An envelope or package of stamps, offered for
sale by a dealer. A packet generally refers to a package with no
A special postmark applied to mail carried
on a ship chartered or owned by a government or post office.
Two unseparated stamps. Can be either a vertical or horizontal pair.
of usually four or six groupings of stamps which go to make up a
full sheet. Commonly referred to, (in
error) as a sheet.
A class of postal services reserved for the sending of packages or
parcels no longer in use in the United States.
Covers on which patriotic pictures and/or slogans appear. They were
very common during "The American
Holes punched in a stamp to form letters of a
design, used to advertise or to prevent theft.
Perforation Size: The
number of perforated holes in a space 2 centimeters long as
determined by use of a perforation gauge.
A license to use a registered permit number,
given to the sender of bulk mailings to speed up the mailing
Any bureau or central point maintained by a government for selling
current issues of stamps in quantity to dealers and in some cases to
method for printing stamps, in which a photograph of the stamp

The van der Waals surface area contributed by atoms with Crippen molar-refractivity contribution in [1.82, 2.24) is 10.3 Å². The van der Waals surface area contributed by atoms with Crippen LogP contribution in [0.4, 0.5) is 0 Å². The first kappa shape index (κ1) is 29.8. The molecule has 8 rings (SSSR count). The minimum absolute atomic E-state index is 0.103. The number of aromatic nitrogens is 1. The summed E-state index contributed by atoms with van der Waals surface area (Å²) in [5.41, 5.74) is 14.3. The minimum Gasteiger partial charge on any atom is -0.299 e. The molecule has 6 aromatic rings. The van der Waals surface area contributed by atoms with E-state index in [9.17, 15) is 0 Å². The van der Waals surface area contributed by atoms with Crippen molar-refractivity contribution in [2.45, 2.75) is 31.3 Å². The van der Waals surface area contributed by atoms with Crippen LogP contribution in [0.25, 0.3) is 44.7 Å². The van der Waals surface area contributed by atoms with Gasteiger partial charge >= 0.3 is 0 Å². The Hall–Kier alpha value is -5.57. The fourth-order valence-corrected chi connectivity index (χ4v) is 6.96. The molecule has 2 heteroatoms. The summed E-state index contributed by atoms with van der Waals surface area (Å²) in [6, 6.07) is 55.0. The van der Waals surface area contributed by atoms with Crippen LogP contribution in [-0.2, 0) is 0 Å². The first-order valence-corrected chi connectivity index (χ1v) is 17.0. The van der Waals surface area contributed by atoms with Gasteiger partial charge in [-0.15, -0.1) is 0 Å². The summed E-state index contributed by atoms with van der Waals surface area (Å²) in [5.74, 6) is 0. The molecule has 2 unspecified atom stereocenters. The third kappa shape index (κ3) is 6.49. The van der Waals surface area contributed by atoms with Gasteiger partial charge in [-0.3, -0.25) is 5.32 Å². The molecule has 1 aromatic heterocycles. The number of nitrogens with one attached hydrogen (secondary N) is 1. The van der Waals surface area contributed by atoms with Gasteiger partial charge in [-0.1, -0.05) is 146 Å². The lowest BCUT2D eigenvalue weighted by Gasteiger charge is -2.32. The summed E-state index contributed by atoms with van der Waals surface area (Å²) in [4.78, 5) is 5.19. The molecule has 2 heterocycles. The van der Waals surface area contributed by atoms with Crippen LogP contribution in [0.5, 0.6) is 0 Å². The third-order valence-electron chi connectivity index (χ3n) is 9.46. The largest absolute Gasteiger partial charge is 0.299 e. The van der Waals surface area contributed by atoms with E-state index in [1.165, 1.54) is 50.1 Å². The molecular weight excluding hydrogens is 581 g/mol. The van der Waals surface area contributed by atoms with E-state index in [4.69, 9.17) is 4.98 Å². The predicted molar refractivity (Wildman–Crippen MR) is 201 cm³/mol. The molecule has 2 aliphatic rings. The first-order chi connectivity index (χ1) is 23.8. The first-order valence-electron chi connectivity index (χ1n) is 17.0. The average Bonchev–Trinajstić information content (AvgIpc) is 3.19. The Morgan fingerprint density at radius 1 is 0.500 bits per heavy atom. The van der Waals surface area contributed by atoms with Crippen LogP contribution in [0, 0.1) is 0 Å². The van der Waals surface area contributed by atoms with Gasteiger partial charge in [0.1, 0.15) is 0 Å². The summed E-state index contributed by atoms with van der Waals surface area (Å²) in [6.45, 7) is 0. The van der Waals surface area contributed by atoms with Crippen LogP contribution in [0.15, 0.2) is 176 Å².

design is etched into a metal plate, usually for use on a rotary
Stamps bearing pictures of landscapes, animals, flowers, etc. as
differentiated from those with portraits and/or symbols.
Plate Number: A
file or index number engraved in a plate from which stamps are
printed used to keep track of the plates. Usually found in one of
the corner margins.
Plate Number Block:
A block of stamps with the attached portion of the sheet margin
bearing the plate number.
Plate Number Coil:
(PNC) A strip of three or
five coil stamps containing the plate number below the center stamp.
A block of four or more stamps with markings indicating a position
on the sheet such as arrow blocks.
Postage and Revenue:
An inscription on a stamp indicating that they can be used for
either postage or revenue purposes.
Postage Due Stamps:
Special stamps affixed to mail to indicate that the postage was
underpaid by the sender. the amount indicated by the Postage Due
stamp is collected from the addressee. Postage Due stamps are no